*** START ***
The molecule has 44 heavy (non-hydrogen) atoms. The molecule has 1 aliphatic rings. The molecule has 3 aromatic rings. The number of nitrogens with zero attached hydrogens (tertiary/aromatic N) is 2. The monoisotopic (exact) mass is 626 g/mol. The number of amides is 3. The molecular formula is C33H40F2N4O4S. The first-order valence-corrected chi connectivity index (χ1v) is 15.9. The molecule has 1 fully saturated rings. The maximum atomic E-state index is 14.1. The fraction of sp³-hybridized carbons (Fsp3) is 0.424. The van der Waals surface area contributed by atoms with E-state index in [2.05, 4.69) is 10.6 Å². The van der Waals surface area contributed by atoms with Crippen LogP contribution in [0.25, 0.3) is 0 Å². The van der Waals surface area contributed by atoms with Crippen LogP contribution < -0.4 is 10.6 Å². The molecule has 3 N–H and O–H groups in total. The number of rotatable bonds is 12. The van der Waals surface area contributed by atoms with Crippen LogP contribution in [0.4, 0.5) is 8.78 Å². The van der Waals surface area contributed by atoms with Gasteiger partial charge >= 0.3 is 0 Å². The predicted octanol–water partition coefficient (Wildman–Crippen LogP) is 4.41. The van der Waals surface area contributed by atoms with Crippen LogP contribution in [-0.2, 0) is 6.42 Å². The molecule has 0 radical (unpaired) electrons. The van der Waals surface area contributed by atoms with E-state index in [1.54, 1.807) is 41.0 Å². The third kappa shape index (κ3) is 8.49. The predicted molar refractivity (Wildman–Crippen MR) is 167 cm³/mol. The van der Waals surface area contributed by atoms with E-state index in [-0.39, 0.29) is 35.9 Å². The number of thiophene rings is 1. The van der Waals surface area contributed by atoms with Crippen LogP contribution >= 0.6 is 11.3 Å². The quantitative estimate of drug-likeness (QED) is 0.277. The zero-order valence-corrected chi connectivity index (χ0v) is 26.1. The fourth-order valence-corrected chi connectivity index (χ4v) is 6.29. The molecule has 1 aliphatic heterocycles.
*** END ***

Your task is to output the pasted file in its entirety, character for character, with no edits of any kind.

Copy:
The molecule has 44 heavy (non-hydrogen) atoms. The molecule has 1 aliphatic rings. The molecule has 3 aromatic rings. The number of nitrogens with zero attached hydrogens (tertiary/aromatic N) is 2. The monoisotopic (exact) mass is 626 g/mol. The number of amides is 3. The molecular formula is C33H40F2N4O4S. The first-order valence-corrected chi connectivity index (χ1v) is 15.9. The molecule has 1 fully saturated rings. The maximum atomic E-state index is 14.1. The fraction of sp³-hybridized carbons (Fsp3) is 0.424. The van der Waals surface area contributed by atoms with E-state index in [2.05, 4.69) is 10.6 Å². The van der Waals surface area contributed by atoms with Crippen LogP contribution in [0.25, 0.3) is 0 Å². The van der Waals surface area contributed by atoms with Crippen LogP contribution < -0.4 is 10.6 Å². The molecule has 3 N–H and O–H groups in total. The number of rotatable bonds is 12. The van der Waals surface area contributed by atoms with Crippen LogP contribution in [0.4, 0.5) is 8.78 Å². The van der Waals surface area contributed by atoms with Gasteiger partial charge >= 0.3 is 0 Å². The predicted octanol–water partition coefficient (Wildman–Crippen LogP) is 4.41. The van der Waals surface area contributed by atoms with Crippen LogP contribution in [-0.2, 0) is 6.42 Å². The molecule has 0 radical (unpaired) electrons. The van der Waals surface area contributed by atoms with E-state index in [1.54, 1.807) is 41.0 Å². The third kappa shape index (κ3) is 8.49. The predicted molar refractivity (Wildman–Crippen MR) is 167 cm³/mol. The van der Waals surface area contributed by atoms with E-state index in [-0.39, 0.29) is 35.9 Å². The number of thiophene rings is 1. The van der Waals surface area contributed by atoms with Crippen LogP contribution >= 0.6 is 11.3 Å². The quantitative estimate of drug-likeness (QED) is 0.277. The zero-order valence-corrected chi connectivity index (χ0v) is 26.1. The fourth-order valence-corrected chi connectivity index (χ4v) is 6.29. The molecule has 1 aliphatic heterocycles.